So, two planets are shooting the
breeze. One says, “OMG. I’ve just discovered I’ve got people.
The other says, “I was just talking to a planet in the next galaxy,
he had some. Don’t worry, they don’t last long.”
Alan Watts was a popular philosopher
back in the 1960’s — back when we still had philosophers. They
are still playing his talks on a Boulder radio station, I learned
recently. Watts was known as a Zen philosopher. He loved to tell
stories and was very funny at times. In one of his talks he was
looking to put the human existence in perspective. He said the earth
“peoples” — in exactly the same way an apple tree “apples.”
Kind of like, well, we are not such a big deal in the scheme of
things. Kind of like the planet joke.
Anyway, my topic is what to do about
our species’ threatening predicament: global warming. Add to that
what some people are calling the evil twin: ocean acidification.
Oceanographers and marine biologists
are sick over what is happening to the world’s coral reefs.
Essentially, the increase in acidity caused by increased absorption
of the greater concentration of CO2 in the atmosphere, is “melting”
the coral structures made by the coral animals. It’s also affecting
the myriad of shellfish. Coral are “keystone” species that are
home to hundreds of other species. Oh, what’s another species here
or there? Unless, of course, it’s us.
The indefatigable MIT professor
emeritus Noam Chomsky put a perspective on the problem I hadn’t
thought of before. He wrote, “ … who owns the Earth? Who owns the
global atmosphere being polluted by the heat-trapping gases …?”
He’s talking about the “commons.” The “commons” is all
that of this earth that we use to survive and prosper. Let’s add to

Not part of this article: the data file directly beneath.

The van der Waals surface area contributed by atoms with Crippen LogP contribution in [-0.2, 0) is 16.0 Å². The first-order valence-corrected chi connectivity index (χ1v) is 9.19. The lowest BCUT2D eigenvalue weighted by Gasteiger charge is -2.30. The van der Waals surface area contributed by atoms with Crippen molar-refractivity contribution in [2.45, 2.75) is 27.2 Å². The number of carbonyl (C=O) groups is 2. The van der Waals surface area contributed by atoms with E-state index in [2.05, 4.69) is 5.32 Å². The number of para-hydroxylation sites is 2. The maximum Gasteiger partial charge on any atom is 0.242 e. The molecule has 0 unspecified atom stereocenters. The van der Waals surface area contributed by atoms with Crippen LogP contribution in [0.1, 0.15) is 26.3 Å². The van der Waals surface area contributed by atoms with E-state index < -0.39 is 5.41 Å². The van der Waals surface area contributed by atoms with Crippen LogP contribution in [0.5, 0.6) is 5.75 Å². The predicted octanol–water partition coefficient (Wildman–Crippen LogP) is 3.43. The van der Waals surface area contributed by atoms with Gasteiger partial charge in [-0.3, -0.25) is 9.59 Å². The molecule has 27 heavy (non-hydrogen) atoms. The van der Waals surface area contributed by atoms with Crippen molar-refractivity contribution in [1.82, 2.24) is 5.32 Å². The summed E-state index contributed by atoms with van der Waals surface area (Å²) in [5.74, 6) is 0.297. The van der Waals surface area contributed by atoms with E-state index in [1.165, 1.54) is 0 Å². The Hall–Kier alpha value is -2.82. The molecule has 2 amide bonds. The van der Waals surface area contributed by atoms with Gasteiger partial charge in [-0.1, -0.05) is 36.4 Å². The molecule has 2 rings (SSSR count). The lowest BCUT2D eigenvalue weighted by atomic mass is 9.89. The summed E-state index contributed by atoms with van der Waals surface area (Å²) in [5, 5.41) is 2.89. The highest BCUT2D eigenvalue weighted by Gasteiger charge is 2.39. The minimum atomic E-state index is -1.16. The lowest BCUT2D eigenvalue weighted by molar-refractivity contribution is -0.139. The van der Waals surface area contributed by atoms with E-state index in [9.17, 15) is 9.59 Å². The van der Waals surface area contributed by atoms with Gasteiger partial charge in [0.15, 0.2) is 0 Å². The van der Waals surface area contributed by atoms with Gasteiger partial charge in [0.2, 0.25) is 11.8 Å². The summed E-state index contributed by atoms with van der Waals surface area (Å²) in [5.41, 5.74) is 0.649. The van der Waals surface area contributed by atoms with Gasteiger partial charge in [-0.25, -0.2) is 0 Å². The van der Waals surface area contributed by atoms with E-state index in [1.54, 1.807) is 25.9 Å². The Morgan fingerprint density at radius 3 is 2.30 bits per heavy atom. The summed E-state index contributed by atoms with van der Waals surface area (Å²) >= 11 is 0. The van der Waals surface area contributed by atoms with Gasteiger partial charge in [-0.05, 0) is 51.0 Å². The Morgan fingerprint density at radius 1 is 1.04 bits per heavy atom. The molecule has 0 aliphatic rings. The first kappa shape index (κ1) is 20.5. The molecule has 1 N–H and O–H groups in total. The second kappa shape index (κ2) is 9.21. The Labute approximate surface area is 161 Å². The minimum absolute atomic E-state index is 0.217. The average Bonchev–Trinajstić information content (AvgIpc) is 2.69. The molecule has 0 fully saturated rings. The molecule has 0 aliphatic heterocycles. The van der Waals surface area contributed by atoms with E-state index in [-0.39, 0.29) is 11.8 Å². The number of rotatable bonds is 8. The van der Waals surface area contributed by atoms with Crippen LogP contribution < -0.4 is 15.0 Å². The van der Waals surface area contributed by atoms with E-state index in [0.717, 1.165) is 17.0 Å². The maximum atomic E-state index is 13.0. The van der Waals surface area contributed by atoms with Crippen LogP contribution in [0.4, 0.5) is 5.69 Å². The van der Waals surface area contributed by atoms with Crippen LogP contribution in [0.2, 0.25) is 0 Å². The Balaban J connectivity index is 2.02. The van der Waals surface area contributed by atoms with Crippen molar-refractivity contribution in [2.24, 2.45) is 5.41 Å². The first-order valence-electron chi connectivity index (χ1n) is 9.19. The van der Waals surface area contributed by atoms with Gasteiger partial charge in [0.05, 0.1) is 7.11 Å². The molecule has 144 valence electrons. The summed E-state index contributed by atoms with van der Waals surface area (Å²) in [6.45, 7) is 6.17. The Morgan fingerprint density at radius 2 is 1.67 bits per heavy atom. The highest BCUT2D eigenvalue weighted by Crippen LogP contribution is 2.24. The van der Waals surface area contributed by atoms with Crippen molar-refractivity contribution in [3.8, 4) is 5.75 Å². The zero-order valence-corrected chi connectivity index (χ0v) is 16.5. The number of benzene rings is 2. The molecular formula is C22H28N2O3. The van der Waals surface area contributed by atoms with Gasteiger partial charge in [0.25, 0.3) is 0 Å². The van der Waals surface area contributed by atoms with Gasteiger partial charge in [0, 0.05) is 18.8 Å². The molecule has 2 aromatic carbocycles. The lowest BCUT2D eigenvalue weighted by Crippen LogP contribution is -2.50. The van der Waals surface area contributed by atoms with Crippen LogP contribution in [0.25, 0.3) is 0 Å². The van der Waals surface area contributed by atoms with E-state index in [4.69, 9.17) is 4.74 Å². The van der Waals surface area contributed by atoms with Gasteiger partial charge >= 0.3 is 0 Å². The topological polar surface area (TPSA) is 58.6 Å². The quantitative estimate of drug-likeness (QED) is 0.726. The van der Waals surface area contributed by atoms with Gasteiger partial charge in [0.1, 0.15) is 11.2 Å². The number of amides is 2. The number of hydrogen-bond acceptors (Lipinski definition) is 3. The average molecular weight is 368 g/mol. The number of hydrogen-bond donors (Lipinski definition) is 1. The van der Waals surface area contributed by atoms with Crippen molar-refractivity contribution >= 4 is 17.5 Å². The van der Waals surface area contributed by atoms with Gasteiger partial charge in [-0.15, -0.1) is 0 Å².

the above the oceans and the fresh waters, and all the living
Chomsky further states, “Or to adopt
the phrase used by indigenous people throughout much of the world,
‘who will defend the Earth? Who will uphold the rights of nature?
Who will adopt the role of steward of the commons, our collective
possession?’ That the Earth now desperately needs defense from
impending environmental catastrophe is surely obvious to any rational
and literate person.” Ironically, he points out it is the
so-called “primitive” indigenous people of the world, including
the First Nations and the Aborigines, who cry out to protect the
essential; and it is the advanced and self-styled “civilized” of
the developed nations that are the cause of the destruction.
As hunter-gatherers, humans had little
need for “government.” With the advent of civilization based on
agriculture, and larger stable populations, decisions had to be made
for the greater good. Over-grazing a pasture could spell starvation
for a community. Governments had to be formed for survival. As little
communities grew into today’s nation states, the scale and scope of
the governments grew as well. Today we have a common enemy that
threatens our survival. As the famous line in the Pogo cartoon goes:
“We have met the enemy and he is us.”
As much as the fanatics scream out
about “one world government,” that is exactly what has to happen.
The United Nations, conceived in part by President Franklin
Roosevelt, was created in 1945. The new superpower, the United States
(the only intact major nation surviving the war) needed a tool to
allow it to manage the international affairs. This country badly
needs to have an epiphany. (Definition of epiphany: “an experience
of sudden and striking realization,”—Wikipedia).
Either the U.S. will take the lead, or
it needs to get the heck out of the way. Let the UN and the world get
on with it.
President Obama recently gave a
generally ignored, but major speech on the environment. It was
ignored because the major media outlets and commentators think such a
speech is of no interest to their viewers or readers, and even if it
was, is not acceptable to their corporate owners.
As Chomsky wrote, the protestors in
Taksim Square, Turkey, or Cairo may be the beginning. In other words,
this change is going to have to come from the people. “We the
people” need to push our governments. I’ll march; any time, any
Afterword: Here’s some more Alan
Watts going on about apples in his “The Nature of Consciousness,
published in 1960: “You don’t need to beat nature into
submission. Why be hostile to nature? Because after all, you ARE a
symptom of nature. You, as a human being, you grow out of this
physical universe in just exactly the same way that an apple grows
off an apple tree.”
Patrick Hunter is a longtime
resident of the Roaring Fork Valley and lives outside Carbondale in